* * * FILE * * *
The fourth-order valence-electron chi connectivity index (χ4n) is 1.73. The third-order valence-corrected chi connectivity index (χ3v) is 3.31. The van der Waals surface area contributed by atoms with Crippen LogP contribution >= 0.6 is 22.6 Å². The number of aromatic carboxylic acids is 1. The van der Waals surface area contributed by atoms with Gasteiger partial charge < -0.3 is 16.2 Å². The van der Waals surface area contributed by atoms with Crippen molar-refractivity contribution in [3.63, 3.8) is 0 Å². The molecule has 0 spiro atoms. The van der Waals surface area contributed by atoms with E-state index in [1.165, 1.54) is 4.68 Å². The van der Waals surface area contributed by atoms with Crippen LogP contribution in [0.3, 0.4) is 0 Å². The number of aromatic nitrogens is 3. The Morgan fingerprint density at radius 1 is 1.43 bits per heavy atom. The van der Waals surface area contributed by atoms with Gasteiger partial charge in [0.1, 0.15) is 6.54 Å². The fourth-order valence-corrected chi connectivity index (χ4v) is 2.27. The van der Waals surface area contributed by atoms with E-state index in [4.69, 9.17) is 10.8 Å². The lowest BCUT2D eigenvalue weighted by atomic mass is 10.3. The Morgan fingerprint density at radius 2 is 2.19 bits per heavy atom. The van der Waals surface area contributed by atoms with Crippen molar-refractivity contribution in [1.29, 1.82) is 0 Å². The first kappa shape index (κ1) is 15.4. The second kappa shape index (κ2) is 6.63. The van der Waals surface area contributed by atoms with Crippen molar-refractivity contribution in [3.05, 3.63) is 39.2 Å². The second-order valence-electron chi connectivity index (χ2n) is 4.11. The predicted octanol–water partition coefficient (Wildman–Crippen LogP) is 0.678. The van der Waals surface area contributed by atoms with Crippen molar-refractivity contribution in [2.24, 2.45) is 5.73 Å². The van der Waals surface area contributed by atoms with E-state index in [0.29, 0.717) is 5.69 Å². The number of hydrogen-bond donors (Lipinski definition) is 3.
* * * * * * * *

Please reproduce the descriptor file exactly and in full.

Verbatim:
The fourth-order valence-electron chi connectivity index (χ4n) is 1.73. The third-order valence-corrected chi connectivity index (χ3v) is 3.31. The van der Waals surface area contributed by atoms with Crippen LogP contribution >= 0.6 is 22.6 Å². The number of aromatic carboxylic acids is 1. The van der Waals surface area contributed by atoms with Gasteiger partial charge < -0.3 is 16.2 Å². The van der Waals surface area contributed by atoms with Crippen molar-refractivity contribution in [3.63, 3.8) is 0 Å². The molecule has 0 spiro atoms. The van der Waals surface area contributed by atoms with E-state index in [1.165, 1.54) is 4.68 Å². The van der Waals surface area contributed by atoms with Crippen LogP contribution in [0.3, 0.4) is 0 Å². The number of aromatic nitrogens is 3. The Morgan fingerprint density at radius 1 is 1.43 bits per heavy atom. The van der Waals surface area contributed by atoms with Gasteiger partial charge in [0.1, 0.15) is 6.54 Å². The fourth-order valence-corrected chi connectivity index (χ4v) is 2.27. The van der Waals surface area contributed by atoms with E-state index in [4.69, 9.17) is 10.8 Å². The lowest BCUT2D eigenvalue weighted by atomic mass is 10.3. The Morgan fingerprint density at radius 2 is 2.19 bits per heavy atom. The van der Waals surface area contributed by atoms with Crippen molar-refractivity contribution in [1.29, 1.82) is 0 Å². The first kappa shape index (κ1) is 15.4. The second kappa shape index (κ2) is 6.63. The van der Waals surface area contributed by atoms with Crippen molar-refractivity contribution in [3.05, 3.63) is 39.2 Å². The second-order valence-electron chi connectivity index (χ2n) is 4.11. The predicted octanol–water partition coefficient (Wildman–Crippen LogP) is 0.678. The van der Waals surface area contributed by atoms with Crippen molar-refractivity contribution in [2.24, 2.45) is 5.73 Å². The van der Waals surface area contributed by atoms with E-state index in [0.29, 0.717) is 5.69 Å². The number of hydrogen-bond donors (Lipinski definition) is 3.